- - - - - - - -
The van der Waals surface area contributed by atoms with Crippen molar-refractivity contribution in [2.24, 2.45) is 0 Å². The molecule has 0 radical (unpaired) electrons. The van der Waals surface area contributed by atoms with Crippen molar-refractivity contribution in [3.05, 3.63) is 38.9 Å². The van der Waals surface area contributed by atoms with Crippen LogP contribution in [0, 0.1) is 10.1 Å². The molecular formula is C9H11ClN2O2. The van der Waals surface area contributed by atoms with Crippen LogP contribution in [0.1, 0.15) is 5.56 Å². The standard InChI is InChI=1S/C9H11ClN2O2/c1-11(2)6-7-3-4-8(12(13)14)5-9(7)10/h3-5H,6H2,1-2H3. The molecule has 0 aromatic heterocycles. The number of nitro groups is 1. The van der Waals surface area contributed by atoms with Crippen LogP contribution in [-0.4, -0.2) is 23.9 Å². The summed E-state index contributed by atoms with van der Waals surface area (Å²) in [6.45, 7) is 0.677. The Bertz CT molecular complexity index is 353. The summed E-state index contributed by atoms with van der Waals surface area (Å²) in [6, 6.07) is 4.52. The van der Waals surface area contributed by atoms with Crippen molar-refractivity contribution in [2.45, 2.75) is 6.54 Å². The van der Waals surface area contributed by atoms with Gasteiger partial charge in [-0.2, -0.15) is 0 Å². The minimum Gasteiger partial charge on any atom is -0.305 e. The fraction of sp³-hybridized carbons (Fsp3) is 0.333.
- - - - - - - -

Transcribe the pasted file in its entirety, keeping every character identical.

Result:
The van der Waals surface area contributed by atoms with Crippen molar-refractivity contribution in [2.24, 2.45) is 0 Å². The molecule has 0 radical (unpaired) electrons. The van der Waals surface area contributed by atoms with Crippen molar-refractivity contribution in [3.05, 3.63) is 38.9 Å². The van der Waals surface area contributed by atoms with Crippen LogP contribution in [0, 0.1) is 10.1 Å². The molecular formula is C9H11ClN2O2. The van der Waals surface area contributed by atoms with Crippen LogP contribution in [0.1, 0.15) is 5.56 Å². The standard InChI is InChI=1S/C9H11ClN2O2/c1-11(2)6-7-3-4-8(12(13)14)5-9(7)10/h3-5H,6H2,1-2H3. The molecule has 0 aromatic heterocycles. The number of nitro groups is 1. The van der Waals surface area contributed by atoms with Crippen LogP contribution in [-0.4, -0.2) is 23.9 Å². The summed E-state index contributed by atoms with van der Waals surface area (Å²) in [6.45, 7) is 0.677. The Bertz CT molecular complexity index is 353. The summed E-state index contributed by atoms with van der Waals surface area (Å²) in [6, 6.07) is 4.52. The van der Waals surface area contributed by atoms with Crippen molar-refractivity contribution in [2.45, 2.75) is 6.54 Å². The van der Waals surface area contributed by atoms with Gasteiger partial charge in [-0.2, -0.15) is 0 Å². The minimum Gasteiger partial charge on any atom is -0.305 e. The fraction of sp³-hybridized carbons (Fsp3) is 0.333.